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Gastroparesis

Many people think of cystic fibrosis (CF) as a lung condition. This is because most CF symptoms happen as a result of lung problems. But people with CF can also have problems with other organs, such as parts of the digestive or gastrointestinal (GI) tract.1

Organs of the GI tract include the pancreas and intestines. When these organs become blocked with abnormal secretions, GI problems can happen. And because people with CF are living longer, more and more are running into GI problems. One of these problems is gastroparesis (slow movement of food from your stomach to small intestine).1

What is gastroparesis?

Gastroparesis is also called “delayed gastric emptying.” It happens when your stomach muscles do not work well. Food exits slowly from your stomach, delaying digestion. Gastroparesis can lead to a range of problems, including:2,3

  • Dehydration
  • Poor nutrition
  • Uncontrolled blood sugar
  • Low calorie intake
  • Losing weight without trying
  • Low quality of life

Talk to your doctor if you notice signs of any of these problems.

How is gastroparesis diagnosed?

Doctors diagnose gastroparesis using your medical history, tests, and symptoms. To learn about your medical history, your doctor may ask:3

  • About medicines you take
  • If you have had surgery on your esophagus, stomach, or small intestine
  • Whether you have other health problems, such as diabetes or hypothyroidism

Your doctor may also perform certain tests, including:3

  • Measuring your blood pressure, temperature, and heart rate
  • Checking your abdomen for sounds or pain
  • Testing your blood and urine for dehydration, diabetes, and other problems
  • Imaging (such as an ultrasound) to look for blockage
  • Other tests to measure stomach emptying (such as scintigraphy)

Your doctor will also ask about your symptoms. Common symptoms of gastroparesis include:3

  • Feeling full right after starting a meal and long after eating a meal
  • Nausea and vomiting
  • Belching
  • Feeling bloated
  • Pain in your upper abdomen
  • Heartburn
  • Low appetite

Certain drugs may slow down food exiting from the stomach. These drugs do not cause gastroparesis. But if you have gastroparesis, they may make your symptoms worse. Make sure your doctor knows what medicines you take.3

What is the link between CF and gastroparesis?

Doctors cannot identify the cause of gastroparesis for most people. Diabetes is the most common cause of gastroparesis. But other conditions are linked to gastroparesis, including CF.3

People with CF have abnormal secretions and salt levels in the GI tract. The material may be thicker and stickier. This can cause stomach contents to move more slowly into the intestines.4,5

It is still hard to make definite connections between gastroparesis and CF. One study found that almost 40 percent of people with CF have gastroparesis. But other studies found that people with CF have no more risk of gastroparesis than anyone else. These varied results may be due to the use of different diagnostic methods.4,5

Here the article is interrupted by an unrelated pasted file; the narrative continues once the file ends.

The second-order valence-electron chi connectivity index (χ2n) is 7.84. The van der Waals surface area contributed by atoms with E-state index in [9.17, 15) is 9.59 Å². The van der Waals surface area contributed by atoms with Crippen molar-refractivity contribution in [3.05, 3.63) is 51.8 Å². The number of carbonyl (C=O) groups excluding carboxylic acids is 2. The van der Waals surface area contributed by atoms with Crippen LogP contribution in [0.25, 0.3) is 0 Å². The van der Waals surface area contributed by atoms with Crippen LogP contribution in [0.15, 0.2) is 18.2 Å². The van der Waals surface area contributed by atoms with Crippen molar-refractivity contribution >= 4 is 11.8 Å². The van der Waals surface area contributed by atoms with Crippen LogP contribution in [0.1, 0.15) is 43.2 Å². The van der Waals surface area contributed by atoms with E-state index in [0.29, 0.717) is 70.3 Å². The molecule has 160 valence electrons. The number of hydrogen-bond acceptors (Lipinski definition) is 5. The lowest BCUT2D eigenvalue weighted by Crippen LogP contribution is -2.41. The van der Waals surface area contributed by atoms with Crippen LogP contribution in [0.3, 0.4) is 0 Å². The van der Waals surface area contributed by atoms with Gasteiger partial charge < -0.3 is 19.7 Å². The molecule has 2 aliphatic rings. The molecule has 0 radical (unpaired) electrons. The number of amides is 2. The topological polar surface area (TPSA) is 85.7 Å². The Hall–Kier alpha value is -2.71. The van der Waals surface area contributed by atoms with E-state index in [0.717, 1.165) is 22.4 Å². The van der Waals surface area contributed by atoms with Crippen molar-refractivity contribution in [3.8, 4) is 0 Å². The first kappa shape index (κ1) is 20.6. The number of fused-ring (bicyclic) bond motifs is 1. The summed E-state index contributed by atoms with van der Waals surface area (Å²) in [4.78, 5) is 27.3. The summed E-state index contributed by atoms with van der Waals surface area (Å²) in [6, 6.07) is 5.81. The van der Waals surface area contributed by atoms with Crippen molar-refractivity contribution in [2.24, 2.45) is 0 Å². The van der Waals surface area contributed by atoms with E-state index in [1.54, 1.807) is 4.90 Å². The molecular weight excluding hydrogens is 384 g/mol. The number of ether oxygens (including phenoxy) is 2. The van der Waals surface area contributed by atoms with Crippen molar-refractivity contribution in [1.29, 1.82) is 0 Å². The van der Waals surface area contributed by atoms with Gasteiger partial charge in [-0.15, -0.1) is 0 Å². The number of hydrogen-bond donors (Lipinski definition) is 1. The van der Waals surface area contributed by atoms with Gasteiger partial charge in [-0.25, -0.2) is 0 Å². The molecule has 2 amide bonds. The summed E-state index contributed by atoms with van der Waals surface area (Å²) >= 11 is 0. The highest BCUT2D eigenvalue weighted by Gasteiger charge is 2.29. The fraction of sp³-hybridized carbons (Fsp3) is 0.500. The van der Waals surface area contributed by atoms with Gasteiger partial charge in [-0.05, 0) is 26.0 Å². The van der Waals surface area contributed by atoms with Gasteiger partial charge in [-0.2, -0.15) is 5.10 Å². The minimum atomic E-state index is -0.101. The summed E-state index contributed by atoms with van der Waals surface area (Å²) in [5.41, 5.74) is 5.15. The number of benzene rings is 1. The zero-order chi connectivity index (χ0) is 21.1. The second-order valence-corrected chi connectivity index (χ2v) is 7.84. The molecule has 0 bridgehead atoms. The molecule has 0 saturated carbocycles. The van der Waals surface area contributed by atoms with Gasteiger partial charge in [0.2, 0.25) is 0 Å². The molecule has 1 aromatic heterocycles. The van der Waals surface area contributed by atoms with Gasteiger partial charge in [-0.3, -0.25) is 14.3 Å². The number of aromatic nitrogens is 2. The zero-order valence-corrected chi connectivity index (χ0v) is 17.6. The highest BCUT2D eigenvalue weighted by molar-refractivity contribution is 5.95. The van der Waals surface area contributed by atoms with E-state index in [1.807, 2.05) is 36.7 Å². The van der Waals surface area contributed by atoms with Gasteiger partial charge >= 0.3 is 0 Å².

People with CF who receive a lung transplant may have a higher risk of gastroparesis. One study found that 75 percent of people with CF who had a lung transplant developed gastroparesis. No other conditions increased the risk of post-transplant gastroparesis.4-6

How can people with CF manage gastroparesis?

Management of gastroparesis can be hard. Many treatments have not been fully studied in people with CF. Management usually starts with diet and lifestyle changes, such as:3

  • Low-fat meals
  • Low-fiber meals
  • Frequent small meals

But people with CF have high caloric needs. So these changes may not be practical for them.

The only drug the US Food and Drug Administration (FDA) has approved for gastroparesis is metoclopramide (Reglan®). Doctors warn against using metoclopramide longer than 3 months. That is because using metoclopramide for a long time can increase the risk of uncontrolled face movements (tardive dyskinesia).4,5

Certain antibiotics (such as erythromycin and azithromycin) may improve symptoms of gastroparesis. We do not have enough information yet about how to use them in people with CF. Other drugs used to manage gastroparesis may help. But these other drugs also have not been studied enough in people with CF. These drugs include:4,5

  • Buspirone (BuSpar®)
  • Prucalopride (Resolor®)
  • Mirtazapine (Remeron®)
  • Tegaserod (Zelnorm™)

Feeding tubes are another way to manage gastroparesis. Oral and nasal feeding tubes bypass your stomach to deliver the right nutrients to the small intestine. A longer-term option is tube feeding through a jejunostomy – a surgically created opening in your abdomen.3-5

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